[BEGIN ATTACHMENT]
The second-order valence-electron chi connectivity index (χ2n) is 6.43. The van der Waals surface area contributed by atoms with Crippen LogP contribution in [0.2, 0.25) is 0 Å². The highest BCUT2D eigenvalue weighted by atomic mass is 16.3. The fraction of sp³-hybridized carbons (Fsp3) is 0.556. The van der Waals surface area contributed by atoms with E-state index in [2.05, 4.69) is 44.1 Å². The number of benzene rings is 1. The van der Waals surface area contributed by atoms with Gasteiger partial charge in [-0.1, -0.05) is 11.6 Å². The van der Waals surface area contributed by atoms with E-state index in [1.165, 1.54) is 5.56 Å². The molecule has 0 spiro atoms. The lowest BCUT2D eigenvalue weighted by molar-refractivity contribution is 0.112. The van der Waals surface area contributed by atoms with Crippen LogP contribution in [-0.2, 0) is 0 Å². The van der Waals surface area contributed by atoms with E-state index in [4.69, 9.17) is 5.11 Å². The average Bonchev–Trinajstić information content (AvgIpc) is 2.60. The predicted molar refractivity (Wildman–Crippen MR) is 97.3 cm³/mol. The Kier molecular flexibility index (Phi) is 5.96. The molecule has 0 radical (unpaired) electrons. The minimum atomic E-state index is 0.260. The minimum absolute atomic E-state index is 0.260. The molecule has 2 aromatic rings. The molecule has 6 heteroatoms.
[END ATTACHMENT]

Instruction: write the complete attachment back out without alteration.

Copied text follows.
The second-order valence-electron chi connectivity index (χ2n) is 6.43. The van der Waals surface area contributed by atoms with Crippen LogP contribution in [0.2, 0.25) is 0 Å². The highest BCUT2D eigenvalue weighted by atomic mass is 16.3. The fraction of sp³-hybridized carbons (Fsp3) is 0.556. The van der Waals surface area contributed by atoms with E-state index in [2.05, 4.69) is 44.1 Å². The number of benzene rings is 1. The van der Waals surface area contributed by atoms with Gasteiger partial charge in [-0.1, -0.05) is 11.6 Å². The van der Waals surface area contributed by atoms with E-state index in [1.165, 1.54) is 5.56 Å². The molecule has 0 spiro atoms. The lowest BCUT2D eigenvalue weighted by molar-refractivity contribution is 0.112. The van der Waals surface area contributed by atoms with Crippen LogP contribution in [-0.2, 0) is 0 Å². The van der Waals surface area contributed by atoms with E-state index in [4.69, 9.17) is 5.11 Å². The average Bonchev–Trinajstić information content (AvgIpc) is 2.60. The predicted molar refractivity (Wildman–Crippen MR) is 97.3 cm³/mol. The Kier molecular flexibility index (Phi) is 5.96. The molecule has 0 radical (unpaired) electrons. The minimum atomic E-state index is 0.260. The minimum absolute atomic E-state index is 0.260. The molecule has 2 aromatic rings. The molecule has 6 heteroatoms.